Repotting a cascade Japanese maple
Cascade Japanese maple in autumn color. Photo by Pete Jones.
My uncle Pete currently has 53 bonsai in training and a vast array of stock material to propagate and create more bonsai. Unfortunately this requires a lot of maintenance and Pete had fallen behind on some of his repotting chores, so I offered to lend a hand repotting his larger pieces.
Pete with his tree on display. Photo by Caecilie Jones.
This unusual cascade Japanese maple is 32 years old. Pete’s friend Bill Daly gave him this tree when it was 5 years old and Pete has been training it since then. It is currently 13 inches tall and cascades 40 inches. This blue pot was recently replaced with a custom made pot by another friend of Pete’s, artist Ron Lang. The new pot is 12 inches tall and 13 inches wide.
Five years ago this tree was displayed at the annual Potomac Bonsai Festival at the National Bonsai and Penjing Museum in Washington, D.C. Since that time Pete has let this tree rest and it is overdue for a repotting.
Pete cuts the tie down wires.
I was surprised that the root ball slipped right out of the pot. All of the other trees had to be cut out of their pots.
Greg on left and Pete on right. Photo by Caecilie Jones.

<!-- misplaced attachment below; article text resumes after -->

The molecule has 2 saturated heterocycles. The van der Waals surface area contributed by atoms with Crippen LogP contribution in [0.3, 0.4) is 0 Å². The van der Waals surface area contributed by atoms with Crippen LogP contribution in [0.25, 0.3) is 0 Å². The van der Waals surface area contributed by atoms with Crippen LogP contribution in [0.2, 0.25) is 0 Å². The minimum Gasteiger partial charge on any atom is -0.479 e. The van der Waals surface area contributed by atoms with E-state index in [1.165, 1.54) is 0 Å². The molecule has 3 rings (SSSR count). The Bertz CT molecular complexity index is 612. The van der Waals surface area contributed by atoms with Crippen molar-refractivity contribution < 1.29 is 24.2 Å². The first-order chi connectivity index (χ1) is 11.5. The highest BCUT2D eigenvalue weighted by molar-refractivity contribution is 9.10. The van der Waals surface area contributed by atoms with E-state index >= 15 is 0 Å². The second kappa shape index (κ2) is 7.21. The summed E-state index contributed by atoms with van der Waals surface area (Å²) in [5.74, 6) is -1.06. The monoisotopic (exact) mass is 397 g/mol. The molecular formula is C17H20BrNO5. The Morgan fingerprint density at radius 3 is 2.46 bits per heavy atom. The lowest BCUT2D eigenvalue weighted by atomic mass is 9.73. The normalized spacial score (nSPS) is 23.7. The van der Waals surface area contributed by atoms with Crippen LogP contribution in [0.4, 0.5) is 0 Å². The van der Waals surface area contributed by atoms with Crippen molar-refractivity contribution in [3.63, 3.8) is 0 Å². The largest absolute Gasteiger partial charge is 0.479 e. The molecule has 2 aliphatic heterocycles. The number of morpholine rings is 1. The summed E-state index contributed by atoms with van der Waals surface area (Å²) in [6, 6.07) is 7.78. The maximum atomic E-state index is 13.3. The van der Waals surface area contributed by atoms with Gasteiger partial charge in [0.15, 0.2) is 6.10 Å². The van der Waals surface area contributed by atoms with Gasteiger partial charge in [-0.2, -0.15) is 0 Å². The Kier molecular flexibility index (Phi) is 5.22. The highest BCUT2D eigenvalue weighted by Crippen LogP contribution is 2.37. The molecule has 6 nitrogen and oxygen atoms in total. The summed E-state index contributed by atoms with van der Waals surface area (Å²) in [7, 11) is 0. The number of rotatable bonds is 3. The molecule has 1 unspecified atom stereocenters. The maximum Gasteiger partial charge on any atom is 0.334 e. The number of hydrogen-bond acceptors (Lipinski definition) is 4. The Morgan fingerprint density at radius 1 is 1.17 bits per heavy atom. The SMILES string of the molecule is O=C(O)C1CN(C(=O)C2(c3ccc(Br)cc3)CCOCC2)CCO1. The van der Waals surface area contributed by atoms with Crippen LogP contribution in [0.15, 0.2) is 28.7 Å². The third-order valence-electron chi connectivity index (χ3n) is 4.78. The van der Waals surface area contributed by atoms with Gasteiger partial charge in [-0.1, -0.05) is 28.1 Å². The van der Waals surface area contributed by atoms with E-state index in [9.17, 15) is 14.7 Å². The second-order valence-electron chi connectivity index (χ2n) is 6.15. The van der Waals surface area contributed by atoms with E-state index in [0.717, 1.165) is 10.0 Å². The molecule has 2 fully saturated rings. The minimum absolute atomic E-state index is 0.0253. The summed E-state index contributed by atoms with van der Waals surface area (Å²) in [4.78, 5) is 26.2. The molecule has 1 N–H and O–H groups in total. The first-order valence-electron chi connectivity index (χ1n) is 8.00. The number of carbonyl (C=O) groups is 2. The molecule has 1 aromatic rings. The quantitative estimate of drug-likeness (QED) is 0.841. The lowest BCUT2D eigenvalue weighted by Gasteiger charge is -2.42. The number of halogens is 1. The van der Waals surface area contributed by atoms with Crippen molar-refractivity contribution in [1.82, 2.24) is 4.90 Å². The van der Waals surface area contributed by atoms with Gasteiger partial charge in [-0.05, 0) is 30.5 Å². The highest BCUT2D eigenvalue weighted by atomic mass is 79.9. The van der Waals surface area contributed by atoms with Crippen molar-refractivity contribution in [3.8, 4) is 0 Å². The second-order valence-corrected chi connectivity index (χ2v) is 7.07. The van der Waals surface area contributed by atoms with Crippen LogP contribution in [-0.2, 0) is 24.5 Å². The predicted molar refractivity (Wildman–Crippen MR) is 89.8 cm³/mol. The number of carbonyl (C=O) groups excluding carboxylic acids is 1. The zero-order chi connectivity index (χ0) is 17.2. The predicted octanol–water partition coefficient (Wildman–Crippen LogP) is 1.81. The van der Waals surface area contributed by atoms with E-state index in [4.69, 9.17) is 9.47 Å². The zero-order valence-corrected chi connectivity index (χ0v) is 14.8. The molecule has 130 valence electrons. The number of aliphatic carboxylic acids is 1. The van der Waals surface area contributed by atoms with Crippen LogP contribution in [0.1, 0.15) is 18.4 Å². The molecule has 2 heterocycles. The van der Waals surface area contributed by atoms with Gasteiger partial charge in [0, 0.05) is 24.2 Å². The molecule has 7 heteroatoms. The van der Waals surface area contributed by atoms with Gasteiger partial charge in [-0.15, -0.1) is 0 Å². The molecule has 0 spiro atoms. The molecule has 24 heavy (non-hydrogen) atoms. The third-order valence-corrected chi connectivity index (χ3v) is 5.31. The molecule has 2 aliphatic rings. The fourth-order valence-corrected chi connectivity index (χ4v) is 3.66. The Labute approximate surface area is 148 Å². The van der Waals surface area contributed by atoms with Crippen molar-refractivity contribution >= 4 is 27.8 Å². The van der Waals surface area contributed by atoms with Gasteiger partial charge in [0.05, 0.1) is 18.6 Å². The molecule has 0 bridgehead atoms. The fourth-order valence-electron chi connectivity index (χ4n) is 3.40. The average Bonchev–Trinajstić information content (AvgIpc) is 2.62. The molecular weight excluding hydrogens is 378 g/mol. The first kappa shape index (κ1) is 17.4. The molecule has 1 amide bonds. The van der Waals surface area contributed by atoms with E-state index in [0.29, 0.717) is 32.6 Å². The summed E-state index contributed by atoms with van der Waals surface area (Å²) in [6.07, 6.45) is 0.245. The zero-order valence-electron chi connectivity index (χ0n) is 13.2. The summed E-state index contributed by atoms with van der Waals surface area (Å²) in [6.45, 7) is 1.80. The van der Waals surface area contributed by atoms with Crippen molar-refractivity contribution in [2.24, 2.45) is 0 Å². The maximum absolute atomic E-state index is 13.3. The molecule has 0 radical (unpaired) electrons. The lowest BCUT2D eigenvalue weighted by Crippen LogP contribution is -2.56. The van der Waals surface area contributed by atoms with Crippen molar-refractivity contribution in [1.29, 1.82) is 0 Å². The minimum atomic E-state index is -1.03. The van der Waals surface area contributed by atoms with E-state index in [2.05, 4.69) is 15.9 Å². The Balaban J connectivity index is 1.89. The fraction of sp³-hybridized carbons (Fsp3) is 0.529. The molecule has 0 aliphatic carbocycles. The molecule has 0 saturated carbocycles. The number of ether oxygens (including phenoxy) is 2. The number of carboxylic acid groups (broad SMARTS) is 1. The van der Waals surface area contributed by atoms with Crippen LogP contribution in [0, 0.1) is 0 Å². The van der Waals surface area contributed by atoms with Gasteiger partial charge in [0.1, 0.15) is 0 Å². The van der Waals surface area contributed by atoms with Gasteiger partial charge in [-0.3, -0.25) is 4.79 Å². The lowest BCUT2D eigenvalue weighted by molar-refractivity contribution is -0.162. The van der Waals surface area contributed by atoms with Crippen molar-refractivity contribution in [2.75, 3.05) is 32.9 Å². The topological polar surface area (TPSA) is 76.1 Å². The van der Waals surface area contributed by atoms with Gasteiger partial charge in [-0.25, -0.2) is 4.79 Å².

The machete is usually reserved for cutting the root ball out of deep pots. Because this tree is severely root bound we shave of a few inches on the bottom and all four sides. Normally we would just use the root hook.
Photo by Caecilie Jones.
Now we can use the root hook to bust up the root ball.
Roots are now ready for trimming.
The root ball after trimming. We removed about 3/4 of the roots.
The tree was placed in a B-1 solution to soak while we prepped the pot and new soil.
Pete uses a unique soil mix foe each tree depending on it’s growing needs. This tree receives a mix of equal parts lava rock, Turface, fine pine bark and Virginia red clay. Pete also added a pinch of Micronmax-Micro-nutrients to give the tree a boost.
While Pete mixed the soil I cleaned, disinfected and rewired the pot.
An inch of lava rock was placed in the bottom of the pot for drainage.
Soil was added and the tree tied in place to stabilize it in the pot. We then used a large stick to work out the air pockets in the soil. We normally use chopsticks but this pot is very deep.
The potted tree was then placed back in the soaking mix and Pete brings the water level to the top of the pot. The tree is left to soak for about 15 minutes.
Here is the repotted tree back on it’s display stand. Pete is going to trim the branches and pull the cascade down a little more after the tree gets settled back into the pot. We repotted 8 large trees and 2 medium size trees in two and a half days.